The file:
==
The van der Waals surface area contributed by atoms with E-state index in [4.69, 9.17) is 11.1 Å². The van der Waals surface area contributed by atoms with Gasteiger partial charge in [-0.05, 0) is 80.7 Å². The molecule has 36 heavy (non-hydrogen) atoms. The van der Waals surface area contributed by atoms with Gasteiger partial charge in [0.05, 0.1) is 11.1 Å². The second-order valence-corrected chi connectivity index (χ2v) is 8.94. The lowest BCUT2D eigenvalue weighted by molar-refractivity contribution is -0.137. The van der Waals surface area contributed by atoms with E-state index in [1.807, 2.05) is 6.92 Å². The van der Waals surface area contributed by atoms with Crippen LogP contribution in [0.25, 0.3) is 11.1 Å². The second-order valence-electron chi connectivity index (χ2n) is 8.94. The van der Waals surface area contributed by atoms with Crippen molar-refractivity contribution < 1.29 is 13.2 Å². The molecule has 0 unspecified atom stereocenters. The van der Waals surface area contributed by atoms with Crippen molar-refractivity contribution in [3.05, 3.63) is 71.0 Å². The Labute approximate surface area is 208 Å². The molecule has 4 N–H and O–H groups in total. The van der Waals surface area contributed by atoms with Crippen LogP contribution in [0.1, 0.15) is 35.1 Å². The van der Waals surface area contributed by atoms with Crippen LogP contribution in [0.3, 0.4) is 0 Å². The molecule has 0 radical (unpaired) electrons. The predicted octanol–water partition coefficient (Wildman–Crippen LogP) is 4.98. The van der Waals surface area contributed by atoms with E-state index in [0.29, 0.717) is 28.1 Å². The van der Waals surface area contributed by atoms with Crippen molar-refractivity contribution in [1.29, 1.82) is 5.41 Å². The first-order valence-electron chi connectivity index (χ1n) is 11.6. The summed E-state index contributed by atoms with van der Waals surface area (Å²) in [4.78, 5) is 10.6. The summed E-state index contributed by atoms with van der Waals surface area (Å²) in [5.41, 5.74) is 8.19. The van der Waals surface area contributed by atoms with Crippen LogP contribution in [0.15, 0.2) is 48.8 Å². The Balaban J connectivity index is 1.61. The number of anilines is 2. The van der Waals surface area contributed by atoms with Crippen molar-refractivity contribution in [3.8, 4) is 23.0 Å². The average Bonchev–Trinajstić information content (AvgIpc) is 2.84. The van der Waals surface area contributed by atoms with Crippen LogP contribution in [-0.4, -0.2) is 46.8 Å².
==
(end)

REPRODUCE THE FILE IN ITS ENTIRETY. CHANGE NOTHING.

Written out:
The van der Waals surface area contributed by atoms with E-state index in [4.69, 9.17) is 11.1 Å². The van der Waals surface area contributed by atoms with Gasteiger partial charge in [-0.05, 0) is 80.7 Å². The molecule has 36 heavy (non-hydrogen) atoms. The van der Waals surface area contributed by atoms with Gasteiger partial charge in [0.05, 0.1) is 11.1 Å². The second-order valence-corrected chi connectivity index (χ2v) is 8.94. The lowest BCUT2D eigenvalue weighted by molar-refractivity contribution is -0.137. The van der Waals surface area contributed by atoms with E-state index in [1.807, 2.05) is 6.92 Å². The van der Waals surface area contributed by atoms with Crippen LogP contribution in [0.25, 0.3) is 11.1 Å². The second-order valence-electron chi connectivity index (χ2n) is 8.94. The van der Waals surface area contributed by atoms with Crippen molar-refractivity contribution < 1.29 is 13.2 Å². The molecule has 0 unspecified atom stereocenters. The van der Waals surface area contributed by atoms with Crippen molar-refractivity contribution in [3.05, 3.63) is 71.0 Å². The Labute approximate surface area is 208 Å². The molecule has 4 N–H and O–H groups in total. The van der Waals surface area contributed by atoms with Crippen LogP contribution in [0.1, 0.15) is 35.1 Å². The van der Waals surface area contributed by atoms with Crippen LogP contribution in [0.3, 0.4) is 0 Å². The molecule has 0 radical (unpaired) electrons. The predicted octanol–water partition coefficient (Wildman–Crippen LogP) is 4.98. The van der Waals surface area contributed by atoms with E-state index in [0.29, 0.717) is 28.1 Å². The van der Waals surface area contributed by atoms with Crippen molar-refractivity contribution in [1.29, 1.82) is 5.41 Å². The first-order valence-electron chi connectivity index (χ1n) is 11.6. The summed E-state index contributed by atoms with van der Waals surface area (Å²) in [4.78, 5) is 10.6. The summed E-state index contributed by atoms with van der Waals surface area (Å²) in [5.41, 5.74) is 8.19. The van der Waals surface area contributed by atoms with Crippen LogP contribution in [0.15, 0.2) is 48.8 Å². The Balaban J connectivity index is 1.61. The number of anilines is 2. The van der Waals surface area contributed by atoms with Crippen molar-refractivity contribution in [3.8, 4) is 23.0 Å². The average Bonchev–Trinajstić information content (AvgIpc) is 2.84. The van der Waals surface area contributed by atoms with Crippen LogP contribution in [-0.4, -0.2) is 46.8 Å².